For many years, I’ve kept a secret from many of my friends and coworkers: I really don’t like the holiday season. For many of us, the holidays are a time of stress, anxiety, and even loneliness and isolation. Those of us who don’t naturally boil over with holiday cheer can feel alienated from the festivites around us and fear being labeled a grinch by the apparent sea of revelers around us. There is a guilt that comes with not feeling festive during the holidays, and that can drive us into a vicious circle of further anxiety and depression.

There are many reasons many of us feel less-than-merry during this time of year. Among them are:

Social Expectations: The holiday season is often associated with spending time with loved ones and engaging in festive activities. For those who don’t have close relationships or struggle with social connections, the emphasis on togetherness during this time can intensify feelings of loneliness.

Comparison with Others: The holiday season is frequently portrayed as a time of joy, family gatherings, and celebrations. Seeing others seemingly enjoying these aspects of the season can lead to feelings of inadequacy or exclusion in those who don’t have similar experiences.

Loss or Grief: For individuals who have experienced the loss of a loved one or are going through a challenging time, the holiday season can be a stark reminder of their absence. This can contribute to feelings of sadness and loneliness.

Isolation: Some people may not have a strong support system or may be physically isolated from friends and family during the holidays. This sense of isolation can contribute to feelings of loneliness.

Financial Strain: The pressure to give and receive gifts during the holiday season can be financially stressful for some individuals. Those who are unable to participate in gift-giving due to financial constraints may feel isolated or left out.

Seasonal Affective Disorder (SAD): Some people experience a form of depression known as Seasonal Affective Disorder, which tends to occur during the winter months. The lack of sunlight and colder weather can contribute to low mood and feelings of loneliness.

Unpleasant Past Experiences: Negative past experiences associated with the holidays, such as family conflicts or traumatic events, can lead to an aversion to the holiday and a reluctance to participate in festivities.

So what can we do about this if we’re feeling any or all of the above, or other related emotions during the holiday season? Coping with anxiety or sadness during the holidays can be challenging, but there are several strategies that may help improve your emotional well-being. Keep in mind that everyone is different, so it’s essential to find what works best for you. Here are some general tips that might be helpful:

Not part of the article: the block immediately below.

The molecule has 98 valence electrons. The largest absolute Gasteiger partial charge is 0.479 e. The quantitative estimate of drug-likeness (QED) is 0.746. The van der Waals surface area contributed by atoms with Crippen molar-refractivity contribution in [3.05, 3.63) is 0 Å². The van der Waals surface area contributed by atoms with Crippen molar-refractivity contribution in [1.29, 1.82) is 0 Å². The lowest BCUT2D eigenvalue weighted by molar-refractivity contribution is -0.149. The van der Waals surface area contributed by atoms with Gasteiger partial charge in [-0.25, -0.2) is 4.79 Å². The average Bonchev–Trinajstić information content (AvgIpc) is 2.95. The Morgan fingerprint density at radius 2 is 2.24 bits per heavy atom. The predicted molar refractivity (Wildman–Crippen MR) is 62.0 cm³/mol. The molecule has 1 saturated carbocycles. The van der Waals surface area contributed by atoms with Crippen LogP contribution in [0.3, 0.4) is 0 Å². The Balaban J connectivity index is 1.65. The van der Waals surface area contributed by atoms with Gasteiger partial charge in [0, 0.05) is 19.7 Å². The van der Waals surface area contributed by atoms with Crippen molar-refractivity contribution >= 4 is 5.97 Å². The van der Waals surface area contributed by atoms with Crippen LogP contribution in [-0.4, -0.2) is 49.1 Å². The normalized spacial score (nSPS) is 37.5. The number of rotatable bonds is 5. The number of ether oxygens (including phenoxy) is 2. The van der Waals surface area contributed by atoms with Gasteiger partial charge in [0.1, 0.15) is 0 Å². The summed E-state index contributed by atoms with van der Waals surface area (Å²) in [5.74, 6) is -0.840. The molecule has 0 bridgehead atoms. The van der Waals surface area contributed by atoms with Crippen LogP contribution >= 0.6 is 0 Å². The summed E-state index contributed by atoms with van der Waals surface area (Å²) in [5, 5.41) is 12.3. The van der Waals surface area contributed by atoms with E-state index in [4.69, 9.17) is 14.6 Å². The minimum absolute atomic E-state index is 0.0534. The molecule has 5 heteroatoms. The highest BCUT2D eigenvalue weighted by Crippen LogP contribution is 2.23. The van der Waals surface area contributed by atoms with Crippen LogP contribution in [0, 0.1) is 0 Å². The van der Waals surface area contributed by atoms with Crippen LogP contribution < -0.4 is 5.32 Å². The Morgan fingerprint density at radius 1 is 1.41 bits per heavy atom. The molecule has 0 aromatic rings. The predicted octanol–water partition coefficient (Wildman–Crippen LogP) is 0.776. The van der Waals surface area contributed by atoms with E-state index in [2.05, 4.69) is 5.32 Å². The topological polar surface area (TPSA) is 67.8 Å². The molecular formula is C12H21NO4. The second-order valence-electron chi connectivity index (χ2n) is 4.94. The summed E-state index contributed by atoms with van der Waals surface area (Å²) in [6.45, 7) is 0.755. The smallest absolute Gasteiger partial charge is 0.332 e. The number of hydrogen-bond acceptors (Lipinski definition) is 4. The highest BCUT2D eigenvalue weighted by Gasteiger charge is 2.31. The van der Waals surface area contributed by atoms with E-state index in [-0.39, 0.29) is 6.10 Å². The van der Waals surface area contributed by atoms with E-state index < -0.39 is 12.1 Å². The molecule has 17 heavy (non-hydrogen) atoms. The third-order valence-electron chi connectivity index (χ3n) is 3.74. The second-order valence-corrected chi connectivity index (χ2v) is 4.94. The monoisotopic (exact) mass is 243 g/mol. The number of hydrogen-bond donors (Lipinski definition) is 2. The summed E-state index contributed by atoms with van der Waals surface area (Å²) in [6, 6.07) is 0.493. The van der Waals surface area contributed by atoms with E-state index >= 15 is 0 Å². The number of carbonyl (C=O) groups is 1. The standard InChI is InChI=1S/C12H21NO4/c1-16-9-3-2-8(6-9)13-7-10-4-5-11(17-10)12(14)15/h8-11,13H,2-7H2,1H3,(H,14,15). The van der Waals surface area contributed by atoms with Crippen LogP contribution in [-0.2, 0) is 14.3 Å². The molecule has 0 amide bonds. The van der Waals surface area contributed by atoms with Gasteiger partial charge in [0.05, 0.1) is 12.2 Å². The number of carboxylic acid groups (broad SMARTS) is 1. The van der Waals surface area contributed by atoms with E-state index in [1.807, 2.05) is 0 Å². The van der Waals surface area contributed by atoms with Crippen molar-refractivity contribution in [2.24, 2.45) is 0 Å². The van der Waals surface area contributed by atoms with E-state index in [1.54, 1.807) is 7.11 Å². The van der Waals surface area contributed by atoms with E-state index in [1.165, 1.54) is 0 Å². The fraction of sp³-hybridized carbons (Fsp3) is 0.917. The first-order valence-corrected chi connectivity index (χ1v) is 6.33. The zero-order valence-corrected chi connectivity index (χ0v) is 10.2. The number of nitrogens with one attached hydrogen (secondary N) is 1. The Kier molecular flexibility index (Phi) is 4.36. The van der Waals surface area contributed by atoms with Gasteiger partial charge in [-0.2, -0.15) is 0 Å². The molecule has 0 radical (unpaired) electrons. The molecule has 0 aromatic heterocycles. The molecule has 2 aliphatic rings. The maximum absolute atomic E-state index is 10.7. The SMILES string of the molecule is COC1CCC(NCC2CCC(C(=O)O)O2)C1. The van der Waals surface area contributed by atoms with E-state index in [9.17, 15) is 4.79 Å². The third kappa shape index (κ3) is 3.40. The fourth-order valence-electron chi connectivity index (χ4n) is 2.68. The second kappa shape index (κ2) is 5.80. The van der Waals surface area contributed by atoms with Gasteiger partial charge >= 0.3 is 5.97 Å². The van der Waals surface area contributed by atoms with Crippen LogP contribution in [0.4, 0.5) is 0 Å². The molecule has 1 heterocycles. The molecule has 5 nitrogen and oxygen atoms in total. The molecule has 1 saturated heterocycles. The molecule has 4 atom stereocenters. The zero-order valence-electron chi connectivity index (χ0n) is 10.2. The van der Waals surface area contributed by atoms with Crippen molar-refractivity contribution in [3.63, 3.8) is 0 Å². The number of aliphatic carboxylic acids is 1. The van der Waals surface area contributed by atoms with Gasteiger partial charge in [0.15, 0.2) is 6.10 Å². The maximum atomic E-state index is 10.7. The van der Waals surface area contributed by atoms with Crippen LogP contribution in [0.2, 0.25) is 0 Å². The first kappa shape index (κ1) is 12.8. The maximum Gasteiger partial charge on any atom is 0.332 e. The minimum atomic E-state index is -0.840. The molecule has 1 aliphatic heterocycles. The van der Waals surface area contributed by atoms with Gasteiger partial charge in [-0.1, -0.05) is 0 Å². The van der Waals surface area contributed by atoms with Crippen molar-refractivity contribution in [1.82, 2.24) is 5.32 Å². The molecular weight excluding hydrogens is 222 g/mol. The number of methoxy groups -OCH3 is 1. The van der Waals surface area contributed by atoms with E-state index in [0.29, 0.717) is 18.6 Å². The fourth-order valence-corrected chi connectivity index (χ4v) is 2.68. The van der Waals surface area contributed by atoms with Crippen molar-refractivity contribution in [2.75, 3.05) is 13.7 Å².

Acknowledge Your Feelings: It’s okay to feel anxious or sad during the holidays. Allow yourself to acknowledge and accept your emotions without judgment. Understanding your feelings is the first step toward addressing them.

Reach Out for Support: Share your feelings with someone you trust, such as a friend, family member, or therapist. Talking about your emotions can provide comfort and support, and you may find that others can relate to what you’re going through.

Set Realistic Expectations: Don’t put excessive pressure on yourself to create a perfect holiday experience. Set realistic expectations for what you can accomplish and focus on what brings you joy rather than adhering to societal expectations.

Establish Boundaries: If certain holiday activities or gatherings contribute to your anxiety, consider setting boundaries. It’s okay to decline invitations or limit your participation in events that may be overwhelming.

Create New Traditions: If past traditions are associated with negative emotions, consider creating new ones. This can help you reshape your holiday experience in a way that feels more positive and aligned with your current needs.

Practice Self-Care: Take care of your physical and emotional well-being by engaging in self-care activities. This could include getting enough sleep, eating nourishing foods, exercising, and practicing relaxation techniques such as deep breathing or meditation.

Focus on Gratitude: Reflect on the positive aspects of your life and the things you are grateful for. Gratitude can shift your perspective and help you appreciate the good things, even during challenging times.

Limit Social Media Exposure: Comparing your holiday experience to others on social media can contribute to feelings of inadequacy or loneliness. Consider limiting your time on social media platforms if it negatively impacts your mood.

Volunteer or Give Back: Helping others can be a powerful way to lift your spirits. Consider volunteering your time or making a donation to a charitable cause. Acts of kindness can bring a sense of purpose and fulfillment.

Seek Professional Support: If your feelings of anxiety or sadness persist, consider seeking help from a mental health professional. Therapy can provide valuable support and coping strategies tailored to your specific needs.

Remember that it’s okay to prioritize your well-being and make choices that support your mental health. Taking care of yourself during the holidays can be the best gift you can both give and receive.


Spending time at a residential treatment program can be a challenging experience for young people. Click here to read about what the holiday season is like at Mountain Valley.